, , , , ,

Have you caught Kate Riley’s piece in the opinions column of the Seattle Times? It is dramatically titled, Anthropology: the great divide as if there’s some big dilemma happening within anthropology.

If you haven’t yet read it you may want to hold off on clicking to link.

Kate discusses the events and anthropologists behind the Kennewick Man issue. The Kennewick ManKennewick Man issue has become a classic of sorts. In the last 11 years or so, the remains of this prehistoric man found on a bank of the Columbia River in Kennewick, Washington have increased the bureaucracy with archeology and Native American tribes, with scientists and the law. But not to the point that Kate’s making it out to be.

See it all started with Richard Jantz a plea of help via email. Julie Stein did not like what she read because she felt the excavation and analysis of the Kennewick remains were done with ulterior motives. And so began the “great divide.”

What I’m not too clear about is Kate Riley’s quote on how Stanford’s Anthropology Department split apart, which is now being merged back, was because of the Kennewick controversy. Riley writes,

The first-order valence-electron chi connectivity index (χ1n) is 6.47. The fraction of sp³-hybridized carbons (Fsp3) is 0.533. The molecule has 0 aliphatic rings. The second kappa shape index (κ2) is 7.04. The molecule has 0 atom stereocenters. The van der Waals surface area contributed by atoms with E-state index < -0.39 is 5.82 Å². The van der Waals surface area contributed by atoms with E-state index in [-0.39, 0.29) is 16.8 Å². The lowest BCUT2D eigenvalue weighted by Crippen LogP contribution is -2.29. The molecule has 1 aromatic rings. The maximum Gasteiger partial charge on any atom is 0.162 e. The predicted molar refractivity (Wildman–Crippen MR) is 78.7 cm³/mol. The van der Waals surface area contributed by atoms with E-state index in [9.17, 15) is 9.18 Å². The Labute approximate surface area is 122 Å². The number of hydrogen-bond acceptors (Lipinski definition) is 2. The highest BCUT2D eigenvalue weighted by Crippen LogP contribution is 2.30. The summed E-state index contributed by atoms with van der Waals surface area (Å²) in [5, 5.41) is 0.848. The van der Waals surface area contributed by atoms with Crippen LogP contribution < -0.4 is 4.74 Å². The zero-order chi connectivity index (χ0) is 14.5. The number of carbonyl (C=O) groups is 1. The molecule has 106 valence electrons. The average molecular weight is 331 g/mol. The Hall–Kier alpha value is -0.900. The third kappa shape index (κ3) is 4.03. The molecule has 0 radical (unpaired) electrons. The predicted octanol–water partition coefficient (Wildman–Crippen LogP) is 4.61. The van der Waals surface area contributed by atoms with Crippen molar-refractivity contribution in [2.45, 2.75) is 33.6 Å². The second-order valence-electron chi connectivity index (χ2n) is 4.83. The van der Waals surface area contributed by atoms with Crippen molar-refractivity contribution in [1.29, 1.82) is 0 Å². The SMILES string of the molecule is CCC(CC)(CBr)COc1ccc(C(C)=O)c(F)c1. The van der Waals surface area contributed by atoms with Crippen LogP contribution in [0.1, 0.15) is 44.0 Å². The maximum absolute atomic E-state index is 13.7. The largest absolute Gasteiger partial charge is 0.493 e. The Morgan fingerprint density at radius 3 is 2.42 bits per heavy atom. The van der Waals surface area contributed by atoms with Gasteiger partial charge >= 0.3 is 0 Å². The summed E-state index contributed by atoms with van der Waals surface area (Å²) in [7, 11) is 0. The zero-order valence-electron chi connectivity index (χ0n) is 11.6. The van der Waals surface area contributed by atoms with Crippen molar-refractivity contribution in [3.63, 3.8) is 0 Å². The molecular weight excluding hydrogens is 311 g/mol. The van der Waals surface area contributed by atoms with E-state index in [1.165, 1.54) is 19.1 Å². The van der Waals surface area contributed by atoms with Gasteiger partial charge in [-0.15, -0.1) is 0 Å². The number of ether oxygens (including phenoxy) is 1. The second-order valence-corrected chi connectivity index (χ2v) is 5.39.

“At Stanford University, the chasm was so insurmountable the anthropology department split into two.”

Correct me if I’m wrong but Stanford’s Anthropological Sciences department split from the department of Cultural and Social Anthropology in 1998 because of resource issues and major intellectual differences.

I’m not privy to the exact intellectual differences, I’ll disclaim that. Alls I know was that on one side were the socio-cultural anthropologists, who deal with understanding human behaviors, cultures, etc. and on the other side were the more bio-physical ones who study human evolution, bodies, population genetics form and function, etc. And they couldn’t get along. That’s fine… it happens in many departments. Nothing new. And these sorts of divisions have some tangents to the Kennwick Man feud, but I highly doubt that Kennewick was the cause of the division.

Again, I might be wrong, and please let me know if I am… but I think Riley is a bit misleading with her association of Stanford’s Anthropology department and Kennewick. It is one thing to describe an academic debate but another to tie what happened at an institution to what seems like a unrelated debate.